I don't know what to suggest re your siblings as although I'm grateful that DH told her that she couldn't stay with us, we ended up feeling invaded anyway and causing a lot of friction besides. In any case it doesn't sound like an option for you. Maybe you could appeal to your DSis's memories of her postpartum period and when you feel she's onside get her to bring it up with DB? I'm a fine one to advise though as I can never say no to any visitors, whether I want them or not! Good luck!

WinkyWinkola Wed 08-May-13 00:14:38

Always always lie about your due date by at least two weeks.

SilverSky Wed 08-May-13 00:17:59

Def try to push them back!

You will be tired, emotional, getting to grips with bfing/rock hard boulder boobs/difficult feeder etc. YADNBU to want to veg out in your own home. Last thing you need is to arrange meals/catering/extra laundry for house guests.

You will have the MW visit you at home post birth and then your discharge appt thereafter.

You will never get this time back again. I would really advise talking them out of it.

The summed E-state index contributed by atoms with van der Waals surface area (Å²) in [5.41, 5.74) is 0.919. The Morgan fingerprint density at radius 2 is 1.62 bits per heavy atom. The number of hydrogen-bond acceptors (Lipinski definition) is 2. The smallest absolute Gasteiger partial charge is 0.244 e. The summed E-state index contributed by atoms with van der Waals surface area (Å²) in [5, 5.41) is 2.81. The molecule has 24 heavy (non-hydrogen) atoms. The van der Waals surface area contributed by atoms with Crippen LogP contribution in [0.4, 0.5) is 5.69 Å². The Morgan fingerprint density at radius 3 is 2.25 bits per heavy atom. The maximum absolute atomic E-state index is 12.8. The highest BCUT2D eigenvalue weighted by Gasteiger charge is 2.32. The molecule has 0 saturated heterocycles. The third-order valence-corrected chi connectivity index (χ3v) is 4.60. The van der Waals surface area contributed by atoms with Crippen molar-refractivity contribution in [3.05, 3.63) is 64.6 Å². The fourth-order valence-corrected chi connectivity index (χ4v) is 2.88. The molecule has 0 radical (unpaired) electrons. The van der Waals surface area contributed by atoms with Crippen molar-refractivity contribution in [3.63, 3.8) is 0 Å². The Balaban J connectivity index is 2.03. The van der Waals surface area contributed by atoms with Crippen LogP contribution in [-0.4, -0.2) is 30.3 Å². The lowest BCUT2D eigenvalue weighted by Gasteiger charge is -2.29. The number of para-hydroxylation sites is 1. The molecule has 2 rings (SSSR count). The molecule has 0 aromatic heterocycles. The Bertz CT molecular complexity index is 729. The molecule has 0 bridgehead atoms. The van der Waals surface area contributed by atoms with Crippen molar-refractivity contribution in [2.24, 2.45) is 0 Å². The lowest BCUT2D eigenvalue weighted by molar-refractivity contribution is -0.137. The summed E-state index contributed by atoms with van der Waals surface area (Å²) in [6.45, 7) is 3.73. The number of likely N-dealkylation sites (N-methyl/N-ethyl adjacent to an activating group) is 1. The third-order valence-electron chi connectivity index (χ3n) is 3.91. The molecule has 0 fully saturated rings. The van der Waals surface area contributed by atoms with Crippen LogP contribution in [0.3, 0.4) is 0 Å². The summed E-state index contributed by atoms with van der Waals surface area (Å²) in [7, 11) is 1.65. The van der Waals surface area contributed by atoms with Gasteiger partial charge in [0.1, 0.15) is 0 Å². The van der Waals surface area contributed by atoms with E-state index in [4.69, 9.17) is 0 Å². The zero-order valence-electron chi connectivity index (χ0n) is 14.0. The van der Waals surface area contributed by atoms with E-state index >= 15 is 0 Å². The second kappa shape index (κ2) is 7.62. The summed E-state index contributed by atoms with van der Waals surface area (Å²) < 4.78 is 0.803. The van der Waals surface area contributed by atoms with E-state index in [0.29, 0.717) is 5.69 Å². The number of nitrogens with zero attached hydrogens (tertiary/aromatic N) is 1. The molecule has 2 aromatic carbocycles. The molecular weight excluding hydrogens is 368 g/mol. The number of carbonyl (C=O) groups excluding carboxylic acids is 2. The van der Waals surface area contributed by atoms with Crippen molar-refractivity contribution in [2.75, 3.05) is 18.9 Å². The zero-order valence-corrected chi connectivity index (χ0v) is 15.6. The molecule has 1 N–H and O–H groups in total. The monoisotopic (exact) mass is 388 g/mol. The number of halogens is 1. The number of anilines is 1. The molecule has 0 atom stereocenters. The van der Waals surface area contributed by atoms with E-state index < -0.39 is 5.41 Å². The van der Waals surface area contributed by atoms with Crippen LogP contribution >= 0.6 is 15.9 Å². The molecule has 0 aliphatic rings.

Do they really want disturbed sleep and half cooked meals? As that is the reality of a newborn.

mameulah Wed 08-May-13 00:21:55

I am not sure that this is helpful but......

I/we are exceptionally close to my parents and they were very, very hesitant about coming to visit us immediately (the first week or so) after our ds was born (he is five months old now) because they said that it was so important for us to learn how to be three.

We persuaded them to come and stay, and it was only for one night, and they don't live that far away but they would never, ever have assumed that their company was what we needed.

I guess what I am saying is that if your siblings don't recognise and can't offer you that then you need to make sure you get it for yourself.